This info is for savestates created by Gens/Genecyst (plus any other emulators that use the same format). You will need to understand hexeditors to make use of this info.
To learn how to convert this information into a PAR code go to SOR3 Hacking.
1207B - Screen Select
This is a powerful address that tells the game to move from one screen to another. Changing this can produce some corrupted graphics, especially if you try to move from in-game. The values in-between values appear to have the same function; for example, both 08 and 0A take you to the demo, and 1C and 1E both take you to the ending.
120B4 - Time Remaining
120BB - Stage
120BD - Set Number
120E3 - Difficulty Setting
12187 - Starting Stage
SOR2 stores the data for the onscreen characters' (ie players & punks) status bars in blocks. Each block is (I think) 256 bytes and uses the same layout, so techniques for editing the players can be used to edit the punks and so on. Objects such as bonuses also have blocks but share few of the player/punk values. The first block is Player 1, the second Player 2, and then the punks, then any objects such as containers, bonuses or weapons. I'm pretty sure that the Player 1 block begins at 11379, and to get to the next block you add "100" (it's actually 256 but who cares?), so 11479 is the start of Player 2 data.
In the info below the 3rd digit of the offset address is X. Simply replace these with 3 for P1, 4 for P2, 5 for first punk, 6 for second punk and so on. For some of the offsets a Y is used. This is X+1, so for Player 1's data Y is 3+1=4 . You will hopefully notice that you can move from block in Hexposure simply by pressing Page Down. This allows you to easily compare values, as if you are on the sprite address for P1, pressing Page Down will take straight to the equivalent for P2, and a second press will take you to that for the first punk.
11X7B - Sprite X co-ordinate
11X82 (1st digit) - Palette
11X82 (2nd digit)-11X83 - Graphics Location
11X85 - Character
You will notice that the hex value increases in multiples of 2. Putting in an odd value, such as 03 or 0B, produces some weird results with both players and punks, creating characters which cannot cause damage and that have messed up icon pics. 01, 03 & 05 give "hyper" versions of Max, Axel, and Blaze respectively, but these are horribly bugged and were clearly not intended as a cheat.
The ninjas are listed three times, presumerably as the AI for the differently-armed versions is so different.
Interestingly, this value does not change for punks that are armed, or for when the bikers are on their bikes. This must be controlled elsewhere.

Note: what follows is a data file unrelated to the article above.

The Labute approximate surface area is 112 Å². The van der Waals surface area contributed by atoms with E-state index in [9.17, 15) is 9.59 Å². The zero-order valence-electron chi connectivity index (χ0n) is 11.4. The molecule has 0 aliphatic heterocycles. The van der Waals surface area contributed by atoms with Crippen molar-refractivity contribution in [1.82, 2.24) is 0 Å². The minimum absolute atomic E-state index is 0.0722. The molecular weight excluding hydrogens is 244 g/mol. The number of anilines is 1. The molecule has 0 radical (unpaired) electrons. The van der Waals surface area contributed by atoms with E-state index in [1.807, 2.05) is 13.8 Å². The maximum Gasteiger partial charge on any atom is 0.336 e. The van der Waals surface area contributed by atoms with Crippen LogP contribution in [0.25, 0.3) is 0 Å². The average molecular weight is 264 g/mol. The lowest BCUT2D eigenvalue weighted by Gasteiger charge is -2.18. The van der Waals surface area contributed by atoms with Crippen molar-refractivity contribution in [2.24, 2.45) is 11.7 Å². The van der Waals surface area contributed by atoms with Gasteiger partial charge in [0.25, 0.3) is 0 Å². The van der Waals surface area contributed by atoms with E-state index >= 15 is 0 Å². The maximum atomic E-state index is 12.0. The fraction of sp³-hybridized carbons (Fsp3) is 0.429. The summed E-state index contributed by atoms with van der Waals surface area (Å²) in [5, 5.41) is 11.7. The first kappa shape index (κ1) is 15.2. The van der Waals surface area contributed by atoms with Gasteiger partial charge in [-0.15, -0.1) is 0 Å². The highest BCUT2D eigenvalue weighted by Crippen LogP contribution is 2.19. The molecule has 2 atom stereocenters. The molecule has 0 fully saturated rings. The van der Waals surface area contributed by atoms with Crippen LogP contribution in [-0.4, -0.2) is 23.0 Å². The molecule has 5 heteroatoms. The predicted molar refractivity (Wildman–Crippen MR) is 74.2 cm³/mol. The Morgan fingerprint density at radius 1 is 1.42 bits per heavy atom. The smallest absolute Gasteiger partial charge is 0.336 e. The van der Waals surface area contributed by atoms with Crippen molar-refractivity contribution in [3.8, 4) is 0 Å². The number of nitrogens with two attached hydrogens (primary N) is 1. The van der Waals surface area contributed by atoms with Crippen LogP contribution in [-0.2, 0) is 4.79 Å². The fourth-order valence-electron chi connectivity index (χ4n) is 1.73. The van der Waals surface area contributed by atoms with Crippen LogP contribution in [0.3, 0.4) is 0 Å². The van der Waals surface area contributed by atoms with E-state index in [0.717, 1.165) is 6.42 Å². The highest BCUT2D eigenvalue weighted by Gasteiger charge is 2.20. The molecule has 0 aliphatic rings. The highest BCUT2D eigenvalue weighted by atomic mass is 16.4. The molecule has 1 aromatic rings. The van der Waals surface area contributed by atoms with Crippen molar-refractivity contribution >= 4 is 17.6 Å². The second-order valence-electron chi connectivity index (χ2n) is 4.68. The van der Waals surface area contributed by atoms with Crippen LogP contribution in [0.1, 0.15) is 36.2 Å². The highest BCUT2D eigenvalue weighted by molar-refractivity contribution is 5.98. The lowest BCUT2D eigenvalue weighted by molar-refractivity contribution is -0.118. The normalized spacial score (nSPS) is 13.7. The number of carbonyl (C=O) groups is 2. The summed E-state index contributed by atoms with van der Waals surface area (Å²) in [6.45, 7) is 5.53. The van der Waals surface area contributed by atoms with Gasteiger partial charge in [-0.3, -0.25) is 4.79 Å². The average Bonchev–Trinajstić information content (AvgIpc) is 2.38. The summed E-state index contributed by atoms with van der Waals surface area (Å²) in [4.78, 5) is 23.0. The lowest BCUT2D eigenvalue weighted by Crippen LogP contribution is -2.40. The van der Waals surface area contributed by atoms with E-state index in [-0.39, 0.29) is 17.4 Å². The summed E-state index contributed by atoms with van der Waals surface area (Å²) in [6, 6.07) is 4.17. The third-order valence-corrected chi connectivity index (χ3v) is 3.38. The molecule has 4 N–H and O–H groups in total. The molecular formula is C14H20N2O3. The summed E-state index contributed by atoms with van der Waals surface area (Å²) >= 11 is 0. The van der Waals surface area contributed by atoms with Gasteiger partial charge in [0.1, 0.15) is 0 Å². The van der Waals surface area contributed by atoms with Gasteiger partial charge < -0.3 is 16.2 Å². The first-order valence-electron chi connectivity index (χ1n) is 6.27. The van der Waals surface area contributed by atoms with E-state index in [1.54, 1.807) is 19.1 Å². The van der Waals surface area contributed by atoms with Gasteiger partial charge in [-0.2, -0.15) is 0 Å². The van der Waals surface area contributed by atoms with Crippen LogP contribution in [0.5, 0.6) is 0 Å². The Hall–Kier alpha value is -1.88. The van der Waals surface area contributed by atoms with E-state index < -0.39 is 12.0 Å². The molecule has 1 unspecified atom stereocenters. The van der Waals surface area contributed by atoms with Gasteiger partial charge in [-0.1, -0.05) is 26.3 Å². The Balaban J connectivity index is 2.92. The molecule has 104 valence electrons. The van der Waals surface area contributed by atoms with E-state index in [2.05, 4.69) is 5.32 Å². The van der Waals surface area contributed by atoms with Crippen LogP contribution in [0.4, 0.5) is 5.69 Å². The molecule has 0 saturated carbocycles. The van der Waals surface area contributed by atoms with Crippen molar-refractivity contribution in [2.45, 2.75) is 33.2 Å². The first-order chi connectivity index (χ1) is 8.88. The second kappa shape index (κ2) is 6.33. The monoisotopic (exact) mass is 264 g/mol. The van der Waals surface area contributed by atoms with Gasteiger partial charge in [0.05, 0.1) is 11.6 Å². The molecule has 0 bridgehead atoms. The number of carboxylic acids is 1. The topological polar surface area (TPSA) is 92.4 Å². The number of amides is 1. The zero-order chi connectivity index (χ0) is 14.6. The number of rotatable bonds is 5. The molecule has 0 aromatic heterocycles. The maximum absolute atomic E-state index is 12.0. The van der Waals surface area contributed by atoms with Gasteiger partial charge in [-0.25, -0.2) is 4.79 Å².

Placing a punk value in the player 1 or 2 address crashes the game, but does change the sprite to the selected one. If you do this on the character select screen however, you get an "enemy select" screen, where you can scroll through most of the enemy sprites (generally messed up and/or using the palette). Check it out in this savestate from Felipe Moniz.
11X95 - "Real" X co-ordinate
11XC4-11XC5 - Number of KOs
11XEC-11XEE - Position of status bar
508800Changing the values tends to screw up the display, and putting in very large values tends to turn the status bar into part of the background. Just thought I'd warn you.
11XFO-11XF7 - Character name
11XF9 - Health
11XFB - Lives
11Y0E-11Y10 - Score
All the info from this is carried around inside a savestate. It's very easy to edit as it uses the same format as some of the above. Each part of the table takes up 16 bytes, so you move between the same data for each entry in the table by pressing up/down. XX represents 1A for first place, 1B for second and 23 for tenth. Y as before is X+1.
12XX8-12XXA - Score
12XXB - Round
12XXC - Character
12XXD-12XXF - Initials
12XY0 - Difficulty
12XY2-12XY3 - Number of KOs
As you will probably know, the graphics you see onscreen are made up of 8x8 tiles (open up Patterns in Genecyst to see them). Inside the savestate is a map of where to place these tiles in order to create the graphics, which can be easily edited. However, it does not affect the actual floor plan of the level, which is stored elsewhere.
Graphics data is spaced throughout the savestate RAM, with the background, foreground etc being spaced apart. The format used is 2 bytes per tile eg. 4085. The tiles are listed in rows from left to right.
The first digit of the first byte is the palette of the tile; acceptable values are 0, 2, 4 and 6 which represent the 4 on screen palettes. Use 8, A, C or E to get the game to interpret the tile as being part of the foreground, so it will be visible in front of everything else.
The three remaining numbers are to select which of the many tiles loaded in RAM should be used. In the example above, 085 means the 85th tile. The tiles start at 12498 in the savestate - use TLP to view them.
Note: You will probably need to read the guide to understand how to edit this data.